Humphreys then misrepresents Oreskes’ argument by suggesting that she said that there were no papers anywhere that disputed the consensus, when we she really said that there were no such papers in her sample, implying that such papers were very rare.

When I raised these points in Humphreys’ comments, true to form he responded by repeatedly accusing me of lying.

*For example, while there were 928 articles 24 28 did not have abstracts.

Comments

  1. #1 John Humphreys
    December 21, 2006

    Ian — http://alsblog.wordpress.com/2006/10/18/global-warming-debate-not-over/

    I note that the number would be a lot higher if I used a 0.1% time value of money and measured the costs several hundreds of years into the future.

    And I didn’t dismiss Jeff’s qualifications. Somebody said that he wasn’t an alarmist because he had qualifications and that’s a non-sequitor. He clearly is an alarmist.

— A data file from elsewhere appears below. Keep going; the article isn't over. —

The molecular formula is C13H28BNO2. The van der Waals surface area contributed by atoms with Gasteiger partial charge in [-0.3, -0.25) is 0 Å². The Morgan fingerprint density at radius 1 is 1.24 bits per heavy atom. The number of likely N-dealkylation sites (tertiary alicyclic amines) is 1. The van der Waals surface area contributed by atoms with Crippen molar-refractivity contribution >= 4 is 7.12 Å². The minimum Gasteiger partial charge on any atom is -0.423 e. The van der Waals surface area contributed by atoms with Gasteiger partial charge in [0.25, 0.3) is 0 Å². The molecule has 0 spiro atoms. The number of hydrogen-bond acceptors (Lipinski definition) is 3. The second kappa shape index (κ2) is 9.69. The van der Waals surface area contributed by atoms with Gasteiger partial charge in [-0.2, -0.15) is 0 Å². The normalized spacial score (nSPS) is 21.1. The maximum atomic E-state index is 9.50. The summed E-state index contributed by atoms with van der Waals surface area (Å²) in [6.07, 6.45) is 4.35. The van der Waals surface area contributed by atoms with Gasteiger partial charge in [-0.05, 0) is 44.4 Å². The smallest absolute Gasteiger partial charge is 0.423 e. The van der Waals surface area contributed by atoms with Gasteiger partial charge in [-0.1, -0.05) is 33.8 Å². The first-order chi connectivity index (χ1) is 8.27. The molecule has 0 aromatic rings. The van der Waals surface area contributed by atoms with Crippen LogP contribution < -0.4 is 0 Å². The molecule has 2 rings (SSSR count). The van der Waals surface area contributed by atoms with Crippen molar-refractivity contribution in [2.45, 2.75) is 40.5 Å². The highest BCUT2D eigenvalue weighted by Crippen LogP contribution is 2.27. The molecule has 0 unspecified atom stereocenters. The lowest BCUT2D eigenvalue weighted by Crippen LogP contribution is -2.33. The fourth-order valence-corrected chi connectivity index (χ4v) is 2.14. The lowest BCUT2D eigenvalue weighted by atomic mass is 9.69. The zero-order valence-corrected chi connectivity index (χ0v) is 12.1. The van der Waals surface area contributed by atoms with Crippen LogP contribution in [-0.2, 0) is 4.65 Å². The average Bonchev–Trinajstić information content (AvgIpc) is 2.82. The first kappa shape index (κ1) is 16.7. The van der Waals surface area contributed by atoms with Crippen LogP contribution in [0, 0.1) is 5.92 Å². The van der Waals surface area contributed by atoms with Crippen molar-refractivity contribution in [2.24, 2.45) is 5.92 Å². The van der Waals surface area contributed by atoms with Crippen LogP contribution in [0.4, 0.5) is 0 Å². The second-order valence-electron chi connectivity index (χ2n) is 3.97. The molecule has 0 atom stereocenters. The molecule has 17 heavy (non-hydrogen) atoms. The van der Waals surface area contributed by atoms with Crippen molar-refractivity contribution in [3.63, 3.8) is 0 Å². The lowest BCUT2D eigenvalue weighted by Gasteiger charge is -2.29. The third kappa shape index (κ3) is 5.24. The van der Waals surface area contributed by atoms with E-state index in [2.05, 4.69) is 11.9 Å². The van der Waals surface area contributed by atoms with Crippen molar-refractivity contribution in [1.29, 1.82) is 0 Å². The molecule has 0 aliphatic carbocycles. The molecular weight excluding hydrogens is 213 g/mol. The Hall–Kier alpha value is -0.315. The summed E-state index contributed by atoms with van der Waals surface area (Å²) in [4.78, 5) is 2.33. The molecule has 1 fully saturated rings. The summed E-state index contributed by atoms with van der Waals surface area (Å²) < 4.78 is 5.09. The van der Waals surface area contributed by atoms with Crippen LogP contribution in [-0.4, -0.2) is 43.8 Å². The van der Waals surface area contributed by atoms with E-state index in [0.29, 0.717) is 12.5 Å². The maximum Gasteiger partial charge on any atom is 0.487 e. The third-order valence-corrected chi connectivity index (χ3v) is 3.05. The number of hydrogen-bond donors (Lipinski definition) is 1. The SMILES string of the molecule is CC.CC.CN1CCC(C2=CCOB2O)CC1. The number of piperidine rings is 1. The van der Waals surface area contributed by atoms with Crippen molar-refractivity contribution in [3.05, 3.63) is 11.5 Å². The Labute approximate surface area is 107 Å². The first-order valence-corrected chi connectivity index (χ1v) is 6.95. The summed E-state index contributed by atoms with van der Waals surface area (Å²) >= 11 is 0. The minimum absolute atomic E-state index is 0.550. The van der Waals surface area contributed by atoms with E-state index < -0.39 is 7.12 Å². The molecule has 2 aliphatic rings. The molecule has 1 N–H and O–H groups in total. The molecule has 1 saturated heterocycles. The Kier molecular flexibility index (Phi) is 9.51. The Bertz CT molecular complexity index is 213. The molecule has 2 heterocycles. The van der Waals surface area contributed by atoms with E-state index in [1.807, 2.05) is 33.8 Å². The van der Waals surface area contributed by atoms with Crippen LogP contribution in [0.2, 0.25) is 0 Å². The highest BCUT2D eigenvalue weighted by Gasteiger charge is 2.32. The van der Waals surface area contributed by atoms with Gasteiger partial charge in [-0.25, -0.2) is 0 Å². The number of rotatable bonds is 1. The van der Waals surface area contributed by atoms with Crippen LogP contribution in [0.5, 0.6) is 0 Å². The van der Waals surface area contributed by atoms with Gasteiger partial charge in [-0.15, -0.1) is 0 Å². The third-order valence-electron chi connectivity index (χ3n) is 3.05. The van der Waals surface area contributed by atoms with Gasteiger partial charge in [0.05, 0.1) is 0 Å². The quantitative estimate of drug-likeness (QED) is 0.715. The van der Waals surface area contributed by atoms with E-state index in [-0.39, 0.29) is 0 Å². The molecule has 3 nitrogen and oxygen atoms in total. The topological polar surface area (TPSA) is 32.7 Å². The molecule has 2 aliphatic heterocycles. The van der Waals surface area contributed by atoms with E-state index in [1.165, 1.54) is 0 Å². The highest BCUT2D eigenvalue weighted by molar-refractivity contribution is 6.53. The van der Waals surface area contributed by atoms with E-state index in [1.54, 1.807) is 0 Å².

jb — if I don’t call myself an “economist” then what would I call myself? Besides delivering pizzas and teaching english for a month in Korea, economics is the only job I’ve ever had.

    I do have a post-grad and several years experience with govt and private consulting, working on public policy analysis & CBAs… but I didn’t mean to imply that you should accept an argument from authority. I’m not sure where I implied that or where I was “flaunting” my education. From reading this blog — it doesn’t seem that it’s me that has the pre-occupation with credentials or implies arguments from authority.

  2. #2 John Humphreys
    December 21, 2006

    Question for everybody — do you agree with the alarmist position put up by Jeff Harvey?

    I was under the impression that the alarmists made up a small (but loud) minority of the GW activists, but I’ve been a little suprised that people here seem to be fully in Jeff’s corner on this issue.